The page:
The late Sen. Everett Dirksen is often quoted as having said, "A billion here, a couple billion there - first thing you know it adds up to be real money." In Alaska, it would be safe to say that a million here and there would be considered to be "real money" too.
In Southeast Alaska there are many communities where a couple of extra million would make a huge difference. Schools are under-funded, roads need repair. A little extra cash could improve health care, create teen programs, enhance fisheries, improve fish and game habitat, hire new teachers. Wouldn't it be nice if the feds had an extra $30 million or so to spend on Southeast communities?
A report released last week by the U.S. Forest Service for fiscal year 1998 (the latest year for which they have released figures) reported that the Tongass National Forest closed the year with a $33.7 million operating deficit. This is by far the largest loss of any national forest timber program in the United States and continues a decades-old pattern of American taxpayers subsidizing Tongass timber losses. We are paying to have our national forest chopped down and shipped to Asia.
Nationwide, the USFS lost about $126 million on its timber program in 1998. Add that to the $2 billion they lost from 1992 to 1997 and it starts to look like "real money." In fact, a report released this year from the non-partisan Congressional Budget Office states: "Eliminating all future timber sales from those regions (Northern, Rocky Mountain, Southwestern, Intermountain and Alaska) would reduce the Forest Service's outlays for the 2002-11 period by about $1.6 billion...."
From 1992 through 1998, the Tongass timber program cost taxpayers $204 million, according to 1995 and 1998 GAO reports and the latest timber sale report. In '98, the Tongass timber program was responsible for 625 direct jobs. That works out to about $53,920 of government subsidy per direct job!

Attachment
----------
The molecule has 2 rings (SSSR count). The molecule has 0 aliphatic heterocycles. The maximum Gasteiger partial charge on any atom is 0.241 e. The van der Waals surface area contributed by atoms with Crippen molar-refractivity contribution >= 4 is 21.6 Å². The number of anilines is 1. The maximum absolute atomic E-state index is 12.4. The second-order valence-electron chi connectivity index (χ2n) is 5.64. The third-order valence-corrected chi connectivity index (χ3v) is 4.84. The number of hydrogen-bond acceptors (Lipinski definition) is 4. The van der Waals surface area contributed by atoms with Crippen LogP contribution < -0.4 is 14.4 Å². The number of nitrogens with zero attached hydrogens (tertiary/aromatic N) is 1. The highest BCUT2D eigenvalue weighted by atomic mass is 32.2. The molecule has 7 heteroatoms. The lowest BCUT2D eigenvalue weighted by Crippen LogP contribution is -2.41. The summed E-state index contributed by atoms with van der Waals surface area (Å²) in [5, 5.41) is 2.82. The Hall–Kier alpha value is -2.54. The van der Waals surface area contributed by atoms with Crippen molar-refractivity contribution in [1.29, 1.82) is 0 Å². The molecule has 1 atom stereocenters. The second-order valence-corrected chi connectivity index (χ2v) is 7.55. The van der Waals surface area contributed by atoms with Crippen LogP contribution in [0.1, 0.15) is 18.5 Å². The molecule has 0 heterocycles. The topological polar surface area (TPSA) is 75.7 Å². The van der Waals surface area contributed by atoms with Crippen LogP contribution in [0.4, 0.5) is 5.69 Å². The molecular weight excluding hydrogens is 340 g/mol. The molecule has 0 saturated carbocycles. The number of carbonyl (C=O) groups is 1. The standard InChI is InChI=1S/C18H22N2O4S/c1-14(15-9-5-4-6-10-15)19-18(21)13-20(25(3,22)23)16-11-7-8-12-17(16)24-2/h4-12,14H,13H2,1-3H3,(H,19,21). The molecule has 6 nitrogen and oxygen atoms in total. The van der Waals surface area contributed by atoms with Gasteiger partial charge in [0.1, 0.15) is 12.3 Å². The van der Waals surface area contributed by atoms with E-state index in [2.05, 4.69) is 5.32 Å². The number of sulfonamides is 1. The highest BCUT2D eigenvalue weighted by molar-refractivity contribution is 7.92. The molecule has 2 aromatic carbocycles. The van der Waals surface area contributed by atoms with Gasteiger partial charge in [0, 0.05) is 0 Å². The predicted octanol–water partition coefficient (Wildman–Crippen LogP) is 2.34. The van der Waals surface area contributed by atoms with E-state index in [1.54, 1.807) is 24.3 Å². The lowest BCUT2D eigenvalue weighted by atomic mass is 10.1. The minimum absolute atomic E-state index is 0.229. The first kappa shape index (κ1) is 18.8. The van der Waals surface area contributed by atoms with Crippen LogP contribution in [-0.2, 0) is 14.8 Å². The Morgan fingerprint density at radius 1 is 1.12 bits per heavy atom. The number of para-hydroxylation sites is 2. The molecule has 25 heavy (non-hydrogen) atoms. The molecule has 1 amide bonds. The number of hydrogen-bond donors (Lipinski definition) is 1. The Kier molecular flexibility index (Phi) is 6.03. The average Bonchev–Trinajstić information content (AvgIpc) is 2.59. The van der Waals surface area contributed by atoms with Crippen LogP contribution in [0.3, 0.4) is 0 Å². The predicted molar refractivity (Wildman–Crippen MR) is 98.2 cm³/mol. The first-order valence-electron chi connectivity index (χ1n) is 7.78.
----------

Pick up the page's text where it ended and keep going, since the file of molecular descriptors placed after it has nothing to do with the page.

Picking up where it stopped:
Contrast that with a recently released report by the Alaska Conservation Foundation that estimates more than 55,000 direct, and 84,000 total jobs in Alaska are dependent upon a healthy environment. The industries looked at in the study include commercial fishing, tourism, guiding, sportfishing, wildlife viewing, subsistence, and government jobs managing natural resources. Twenty-six percent of Alaska's jobs depend upon a healthy environment and they bring in over $2.6 billion annually. "Real Money!"
Government has never been, and never should be, run as a business. If it were, we would close all those non-profitable schools and turn them into liquor stores. But if we are going to spend the taxpayer's dollars and cut down the public forests, there should at least be some tangible public benefit, not just profits for multi-national corporations and cheap timber for Asia.
Cutting timber on national forest land in Alaska is not only a money loser for the American taxpayer, it is also a loser for fish and wildlife and the Alaskans that depend upon those resources to put food on the table. The trees are worth a lot more to everyone, Alaskans and the nation, as intact forests and ecosystems. People are willing to pay "real money" to visit Alaska or to eat Alaskan salmon.
There are a lot of fine people who work for the Forest Service; people who care about the natural environment and believe in good stewardship of public lands. Let's put them to work fixing existing roads, clearing fish passages, restoring damaged watersheds. Let's spend that money on habitat, fish enhancement, and doing a better job of managing the impacts of a growing tourism industry.
We are still making the same old mistakes of the past. We are managing our Alaskan forests in the same way that resulted in the loss of 96 percent of America's old-growth forest.
As the director of a conservation organization, I am in the business of "selling" hope. I spend my days telling people that it is not too late and that they really can make a difference. There is a lot more at stake here than money. What's at stake is our children's future. Alaska is America's last hope. Either we have learned from our past mistakes, or we are doomed to repeat them until there is nothing left.
Pat Veesart is the executive director of the Sitka Conservation Society.
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